With the shift in shopping habits over the past few years from the standard brick and mortar stores (which still retain much of their popularity) to online shopping from the convenience of your home (or office), eCommerce solutions have become more and more an essential part of doing business online. Today, I'm going to take share some simple rules for choosing the best solution.
To put things in perspective, according to MarketWatch, leading eCommerce retailer, Amazon Inc. saw a 19.5% increase in net income for 2014 with a total sales of 88.99 billion dollars. These figures don't lie, eCommerce is a booming market. But you already knew that. So now it's time to figure out what you can do to get your business into the fray. Let's look at how to get started.
First there are a few rules that I think are important to stick to:
Rule #1: Don't try to build it yourself.
When it comes to eCommerce, my personal opinion is that custom coded solutions are the wrong way to go. It's much more intelligent and cost effective to implement a proven solution rather than to attempt to create your own from scratch. More often than not, you are simply duplicating effort and spending precious dollars attempting to overcome hurdles and red tape that have already been taken care of by a qualified eCommerce vendor.
Rule #2: Create a needs and wants list.
I'm all about saving money but when it comes to implementing an eCommerce solution for your business, you want to do it right the first time. With the huge number of competing vendors (in most marketplaces anyway), there's always someone else they can go to so be sure not to give them a reason to go elsewhere. Do it right the first time. You don't want to implement something that cannot handle the anticipated volume or does not offer the features you need from the beginning. Don't cheap out and go with a solution that offers only part of what your customers need, find one that fits as many of your needs as possible. One way I do things is to create a list with my clients where we break down expectations into two categories; Needs and Wants. Do your best to find a solution that fits as many of your needs as possible. These are items that you absolutely must have in order to be operational and competitive. Only then would you start to check off the Wants that are offered by the vendors you are considering. These are considered bonuses.
Rule #3: Involve all Stakeholders in the Decision Making Process
Once you are ready to start exploring solutions, make sure you involve all of the stakeholders in your business. I find that businesses that task one department (IT or Marketing for instance) to choose a solution more often than not miss out on picking the right product. The reason is simple, the needs differ for each department and as such, your marketing department may not be as concerned with the overall scalability of the product and could choose something based on features as opposed to worrying about whether it can scale properly to your needs. This is why involving all those who will be using or interacting with the solution of choice is critical. This may mean involving distribution, marketing, sales, management and IT, but in the end, you'll have a much more rounded solution than relying on one department to be the brain for all of the others.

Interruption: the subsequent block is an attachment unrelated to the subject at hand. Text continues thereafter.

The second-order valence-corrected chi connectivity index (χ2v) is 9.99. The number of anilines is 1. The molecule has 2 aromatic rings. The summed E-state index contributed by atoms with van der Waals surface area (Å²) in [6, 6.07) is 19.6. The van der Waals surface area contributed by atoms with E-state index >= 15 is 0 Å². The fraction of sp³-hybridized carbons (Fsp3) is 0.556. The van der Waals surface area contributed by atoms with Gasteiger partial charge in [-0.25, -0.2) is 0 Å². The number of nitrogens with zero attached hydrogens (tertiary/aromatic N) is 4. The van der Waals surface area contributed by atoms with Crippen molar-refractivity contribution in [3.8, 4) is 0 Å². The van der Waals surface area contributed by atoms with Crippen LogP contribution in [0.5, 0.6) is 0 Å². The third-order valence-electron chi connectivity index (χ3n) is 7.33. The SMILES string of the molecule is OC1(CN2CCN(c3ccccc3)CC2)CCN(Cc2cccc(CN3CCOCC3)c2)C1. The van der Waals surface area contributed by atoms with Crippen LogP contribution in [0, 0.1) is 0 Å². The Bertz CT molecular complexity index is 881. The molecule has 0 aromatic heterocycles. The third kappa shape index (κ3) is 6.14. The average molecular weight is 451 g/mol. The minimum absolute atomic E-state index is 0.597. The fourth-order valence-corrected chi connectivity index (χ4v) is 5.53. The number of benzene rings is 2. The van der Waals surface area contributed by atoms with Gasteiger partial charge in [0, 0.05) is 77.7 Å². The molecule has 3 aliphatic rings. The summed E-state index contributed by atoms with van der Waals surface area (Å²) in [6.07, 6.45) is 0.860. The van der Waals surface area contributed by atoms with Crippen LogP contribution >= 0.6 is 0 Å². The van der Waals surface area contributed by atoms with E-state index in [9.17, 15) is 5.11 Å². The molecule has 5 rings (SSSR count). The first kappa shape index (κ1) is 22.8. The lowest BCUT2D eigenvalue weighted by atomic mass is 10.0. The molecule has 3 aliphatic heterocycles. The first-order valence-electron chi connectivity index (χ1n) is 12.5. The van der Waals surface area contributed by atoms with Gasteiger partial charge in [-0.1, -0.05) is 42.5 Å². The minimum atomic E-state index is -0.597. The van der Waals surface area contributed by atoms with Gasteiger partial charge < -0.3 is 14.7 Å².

Rule #4: Choose a Proven and Scalable Solution
Be careful when choosing a solution to go with. You'll want to make sure that it's a proven solution that is both scalable and well supported. Don't go with a solution that can't show solid, well performing customers running their platform. My personal solution of choice for enterprise solutions would be . While there certainly are other solutions on the market like 3dcart and Magento, I personally have seen much smoother and more successful implementations when choosing Bigcommerce. They have proven themselves to be competent and successful vendor in this arena and when it comes to your business, that's exactly what you want.
A commenter below mentioned that he thinks that my recommending these systems is a mistake given that there are other large enterprise solutions like Oracle Commerce, IBM Websphere and SAP Hybris and that enterprise eCommerce means connecting to an ERP solution etc. Allow me to clarify here. I've had real world experience with these solutions and I'll say this simply. Show me a person who has not found any of these a headache and a massive money sink and I'll be pleasantly surprised. I've worked beside Websphere admins who've spent 95% of their time on the phone with support trying to fix broken B2B and B2C transactions over stupid config file issues more than you can imagine. Oracle solutions are a massive money pit driven to collectively get you to buy in to the full Oracle package (ERP, eCommerce, Database Licensing and so on) or pay through the nose to connect them with non-Oracle solutions. None of these are what I'd call "good recommendations". Do they work? Yes. Do they do a better job than any of the cheaper ones out there? Not in my opinion.
Bigcommerce Enterprise does have ERP connectors that can integrate with your solution of choice and offers just as broad a feature set as some of the bigger players but don't let me make the decision for you, explore your options and do your research before choosing your provider of choice. I simply want to make sure you don't get trapped buying in to the concept of "price tag = capability" because it's a complete misnomer.
Now that you know how I do it, it's time to get out there and start the selection process. You may want to start by exploring some of my recommendations but in the end, it relies on following the rules I've laid out above first and foremost. Good luck in your search and of course, if you need assistance, I offer consulting services as well.